I’ve always had a hard time accepting Tom Brady’s greatness.
But then I also question the greatness of Jerry Rice.
Believe me, I know that both are great players, but I always question the mob mentality that is created in the media when they decide to declare this player or that player the greatest of all time.
Jerry Rice might be the greatest of all time, but not because of his numbers.
There are lots of other factors involved. Including the offense he played in and the rules that were — or weren’t– in place during his era.
I don’t think Tom Brady is the best quarterback of all time. In fact, I don’t think he’s close and I don’t care how many Super Bowls he’s won.
I do think he’s the greatest dink and dunk passer of all time and I give Bill Belichick most of the credit for that.
Belichick tied Chuck Noll last night with his fourth Super Bowl win.
And in a strange and roundabout way, Belichick can thank Noll for helping him tie his record.
Noll put together the best team in NFL history by exploiting the rules that were in place in the ’70s.
Bump and run.
Offensive lineman couldn’t use their hands.
He put together defenses that were so good that the league had to pass rules to overcome them.
And he built his offense around the running game because he saw the futility of trying to win with the pass against the defensive rules that were in place.
The end of the bump and run gave birth to the West Coast offense. Bill Walsh, when he was offensive coordinator at Cincinnati, was smart enough to realize that, if defenders couldn’t touch receivers more than five yards beyond the line of scrimmage, he was going to make a living throwing seven and eight yard slants.
Hello Joe Montana. Have you met Jerry Rice?
Belichick flamed out in Cleveland when he was a defense first kind of guy.
BY the time he got to New England, after a few years as a defensive coordinator, he had had learned what offenses did to drive him crazy.
Over the past few seasons rule changes and enhanced enforcement have made it almost impossible for defenses to stop the short passing game.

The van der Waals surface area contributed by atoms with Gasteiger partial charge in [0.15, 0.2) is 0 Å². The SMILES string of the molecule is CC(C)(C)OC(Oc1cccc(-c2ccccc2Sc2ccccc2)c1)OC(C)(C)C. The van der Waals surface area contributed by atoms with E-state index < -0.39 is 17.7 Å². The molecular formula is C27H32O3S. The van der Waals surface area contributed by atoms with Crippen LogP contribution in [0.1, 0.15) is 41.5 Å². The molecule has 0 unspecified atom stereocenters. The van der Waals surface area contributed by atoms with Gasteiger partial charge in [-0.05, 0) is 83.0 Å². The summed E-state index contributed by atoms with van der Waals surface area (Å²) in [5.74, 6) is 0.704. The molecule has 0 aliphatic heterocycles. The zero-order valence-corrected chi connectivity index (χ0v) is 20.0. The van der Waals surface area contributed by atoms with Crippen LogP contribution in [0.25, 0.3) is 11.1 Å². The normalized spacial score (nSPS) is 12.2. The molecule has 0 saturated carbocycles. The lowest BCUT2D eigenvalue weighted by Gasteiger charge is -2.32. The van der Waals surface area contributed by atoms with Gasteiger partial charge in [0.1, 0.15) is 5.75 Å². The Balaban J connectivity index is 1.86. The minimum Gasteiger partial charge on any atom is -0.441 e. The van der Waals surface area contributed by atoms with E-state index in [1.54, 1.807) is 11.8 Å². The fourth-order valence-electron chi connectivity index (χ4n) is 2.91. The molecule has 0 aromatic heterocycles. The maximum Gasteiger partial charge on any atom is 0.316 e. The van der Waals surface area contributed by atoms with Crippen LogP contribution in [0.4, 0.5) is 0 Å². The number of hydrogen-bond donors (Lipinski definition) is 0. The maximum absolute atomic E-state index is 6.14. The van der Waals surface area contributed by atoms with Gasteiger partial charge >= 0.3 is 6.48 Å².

The New England Patriots are the greatest dink and dunk team of all time and Tom Brady is the greatest dink and dunk quarterback of all time.
That’s not to say that Brady can’t make all the throws. Of course he can. Anybody who has seen him play knows that.
The point is that he is rarely asked to make the tough throw.
In his first five Super Bowls, Brady had attempted 21 passes longer than 20 yards.
He completed one of them.
In the win over the Seahawks, I counted 10 passes that went 10 or more yards beyond the line of scrimmage.
The first one was intercepted.
He also made an absolutely perfect “long” pass to Gronk for the Patriots second touchdown.
Of the first 8 passes beyond 10 yards, two were intercepted, one went for a touchdown and the rest were incomplete.
When Seattle punted the ball away with four minutes to go and a three point lead, I knew that the game was at least going to overtime.
The Patriots offense -because of the design – is almost impossible to stop when the opposing defense can’t afford to give up the big play.
The Seahawks had to force the Patriots to take a lot of plays and had to concede the short stuff.
And Belichick was more than happy to dink and dunk his way to the end zone.
Tom Brady did his job. But his job is so much easier than so many quarterbacks who came before him.
And the credit for that goes to Bill Belichick.
And maybe Chuck Noll.